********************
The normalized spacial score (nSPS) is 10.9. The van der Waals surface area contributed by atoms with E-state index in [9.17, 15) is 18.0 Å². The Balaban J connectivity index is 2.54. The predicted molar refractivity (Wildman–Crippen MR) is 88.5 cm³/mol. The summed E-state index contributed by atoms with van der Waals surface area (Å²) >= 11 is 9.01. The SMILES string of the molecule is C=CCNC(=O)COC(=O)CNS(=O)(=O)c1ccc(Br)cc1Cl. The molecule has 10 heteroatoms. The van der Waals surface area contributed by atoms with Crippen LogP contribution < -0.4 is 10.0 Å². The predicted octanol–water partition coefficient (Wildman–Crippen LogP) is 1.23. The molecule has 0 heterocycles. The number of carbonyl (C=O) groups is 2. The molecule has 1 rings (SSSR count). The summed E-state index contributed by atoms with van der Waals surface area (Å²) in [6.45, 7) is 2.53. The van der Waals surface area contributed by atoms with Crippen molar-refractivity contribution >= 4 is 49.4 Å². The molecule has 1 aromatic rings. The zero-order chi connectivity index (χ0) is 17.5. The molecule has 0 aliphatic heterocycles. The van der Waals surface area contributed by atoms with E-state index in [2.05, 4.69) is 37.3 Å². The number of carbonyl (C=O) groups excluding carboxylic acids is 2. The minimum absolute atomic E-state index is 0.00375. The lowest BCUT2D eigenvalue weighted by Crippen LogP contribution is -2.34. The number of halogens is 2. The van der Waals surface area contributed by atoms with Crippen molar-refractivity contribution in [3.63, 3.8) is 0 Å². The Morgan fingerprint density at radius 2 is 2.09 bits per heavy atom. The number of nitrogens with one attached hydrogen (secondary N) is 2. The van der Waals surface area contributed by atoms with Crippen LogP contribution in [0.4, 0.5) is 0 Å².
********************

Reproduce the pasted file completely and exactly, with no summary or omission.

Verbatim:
The normalized spacial score (nSPS) is 10.9. The van der Waals surface area contributed by atoms with E-state index in [9.17, 15) is 18.0 Å². The Balaban J connectivity index is 2.54. The predicted molar refractivity (Wildman–Crippen MR) is 88.5 cm³/mol. The summed E-state index contributed by atoms with van der Waals surface area (Å²) >= 11 is 9.01. The SMILES string of the molecule is C=CCNC(=O)COC(=O)CNS(=O)(=O)c1ccc(Br)cc1Cl. The molecule has 10 heteroatoms. The van der Waals surface area contributed by atoms with Crippen LogP contribution < -0.4 is 10.0 Å². The predicted octanol–water partition coefficient (Wildman–Crippen LogP) is 1.23. The molecule has 0 heterocycles. The number of carbonyl (C=O) groups is 2. The molecule has 1 rings (SSSR count). The summed E-state index contributed by atoms with van der Waals surface area (Å²) in [6.45, 7) is 2.53. The van der Waals surface area contributed by atoms with Crippen molar-refractivity contribution >= 4 is 49.4 Å². The molecule has 1 aromatic rings. The zero-order chi connectivity index (χ0) is 17.5. The molecule has 0 aliphatic heterocycles. The van der Waals surface area contributed by atoms with E-state index in [2.05, 4.69) is 37.3 Å². The number of carbonyl (C=O) groups excluding carboxylic acids is 2. The minimum absolute atomic E-state index is 0.00375. The lowest BCUT2D eigenvalue weighted by Crippen LogP contribution is -2.34. The number of halogens is 2. The van der Waals surface area contributed by atoms with Crippen molar-refractivity contribution in [3.63, 3.8) is 0 Å². The Morgan fingerprint density at radius 2 is 2.09 bits per heavy atom. The number of nitrogens with one attached hydrogen (secondary N) is 2. The van der Waals surface area contributed by atoms with Crippen LogP contribution in [0.4, 0.5) is 0 Å².